Amir Khan has become the unified world light-welterweight champion after seizing Zab Judah’s IBF title with a fifth-round stoppage at Mandalay Bay Events Centre.
Khan landed a devastating right uppercut to the body and Judah, who dropped to his knees in pain, was counted out two minutes 47 seconds into the round. There was some controversy surrounding the shot after Judah claimed he had been hit below the belt, but it took little away from a magnificent performance from the WBA champion, who dazzled his more experienced opponent with lightening hand speed before the stoppage came.
Khan was immediately onto the front foot, spitting out his jab without landing before connecting with a sharp left hook. Showing more aggression, the Olympic silver medalist fired flurries of punches with the right hand his most effective shot and Judah looked fazed by his opponent’s speed.
Judah landed with a short right from his southpaw stance in the second round, jarring Khan’s head backwards, but the younger fighter hit straight back in a brief exchange. The more experienced Judah was being bullied by Khan, who continued to advance with intent in the third.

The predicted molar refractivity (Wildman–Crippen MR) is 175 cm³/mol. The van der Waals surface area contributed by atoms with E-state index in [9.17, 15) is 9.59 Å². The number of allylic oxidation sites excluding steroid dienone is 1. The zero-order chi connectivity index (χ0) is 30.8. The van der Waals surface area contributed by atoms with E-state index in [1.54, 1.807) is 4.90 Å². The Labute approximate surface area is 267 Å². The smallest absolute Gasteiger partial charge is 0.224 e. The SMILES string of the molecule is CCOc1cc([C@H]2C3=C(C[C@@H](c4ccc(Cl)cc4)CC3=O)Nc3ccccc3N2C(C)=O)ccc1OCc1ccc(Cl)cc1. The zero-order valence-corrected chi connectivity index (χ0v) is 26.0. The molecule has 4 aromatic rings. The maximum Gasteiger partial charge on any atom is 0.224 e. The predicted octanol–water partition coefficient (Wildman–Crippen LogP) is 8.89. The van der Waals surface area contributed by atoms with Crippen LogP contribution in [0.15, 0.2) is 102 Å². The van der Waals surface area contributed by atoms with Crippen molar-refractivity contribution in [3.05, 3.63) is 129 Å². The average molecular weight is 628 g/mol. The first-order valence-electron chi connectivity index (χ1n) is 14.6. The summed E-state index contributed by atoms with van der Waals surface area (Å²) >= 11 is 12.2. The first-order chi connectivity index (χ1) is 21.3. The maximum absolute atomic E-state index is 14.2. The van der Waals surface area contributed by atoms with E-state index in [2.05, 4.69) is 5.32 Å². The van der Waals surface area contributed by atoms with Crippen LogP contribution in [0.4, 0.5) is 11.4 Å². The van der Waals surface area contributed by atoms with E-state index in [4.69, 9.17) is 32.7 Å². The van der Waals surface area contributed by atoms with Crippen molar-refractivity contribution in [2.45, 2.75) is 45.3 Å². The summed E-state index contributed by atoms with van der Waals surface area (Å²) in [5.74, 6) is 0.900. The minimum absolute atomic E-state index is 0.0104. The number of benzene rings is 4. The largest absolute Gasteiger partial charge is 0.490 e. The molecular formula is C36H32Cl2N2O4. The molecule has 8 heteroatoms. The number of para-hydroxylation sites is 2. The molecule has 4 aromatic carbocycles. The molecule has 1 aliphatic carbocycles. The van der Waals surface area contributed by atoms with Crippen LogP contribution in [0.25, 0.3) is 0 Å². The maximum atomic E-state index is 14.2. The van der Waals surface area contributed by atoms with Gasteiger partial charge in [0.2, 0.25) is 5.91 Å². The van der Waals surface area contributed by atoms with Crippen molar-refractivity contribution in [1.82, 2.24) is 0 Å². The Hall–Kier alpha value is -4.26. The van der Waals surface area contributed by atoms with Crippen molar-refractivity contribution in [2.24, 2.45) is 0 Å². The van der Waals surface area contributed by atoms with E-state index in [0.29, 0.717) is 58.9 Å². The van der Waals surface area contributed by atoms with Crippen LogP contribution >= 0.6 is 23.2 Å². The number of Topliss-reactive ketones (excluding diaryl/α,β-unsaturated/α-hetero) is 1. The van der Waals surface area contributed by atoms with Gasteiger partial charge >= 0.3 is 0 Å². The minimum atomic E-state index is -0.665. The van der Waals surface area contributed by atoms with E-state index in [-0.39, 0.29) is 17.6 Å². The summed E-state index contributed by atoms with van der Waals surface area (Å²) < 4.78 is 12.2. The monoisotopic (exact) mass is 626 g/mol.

The body was proving a happy hunting ground for Khan as he dominated the fourth round and swelling began to appear under Judah’s left eye. It was one way traffic as Judah, known as a wily and tricky operator, continued to be outboxed and he was now bleeding from the nose.
Khan was reigning down blows upon his head in the fifth round and Judah was beginning to take significant punishment. The end came in the fifth round, though it was to the body that Khan delivered the decisive blow.
Locked in a tangle, Khan spotted his chance and landed a right uppercut through the middle that landed just above the waistline of Judah’s shorts. The American went down in agony and was counted out by referee Vic Drakulich with 13 seconds of the round remaining, resulting in boos from his supporters who claimed he had been hit low.
Khan said the decisive punch had been within the rules. “He went down. It was above the belt,” Khan told BBC Radio Five Live. “It was nowhere near below (the belt). It was a great shot.”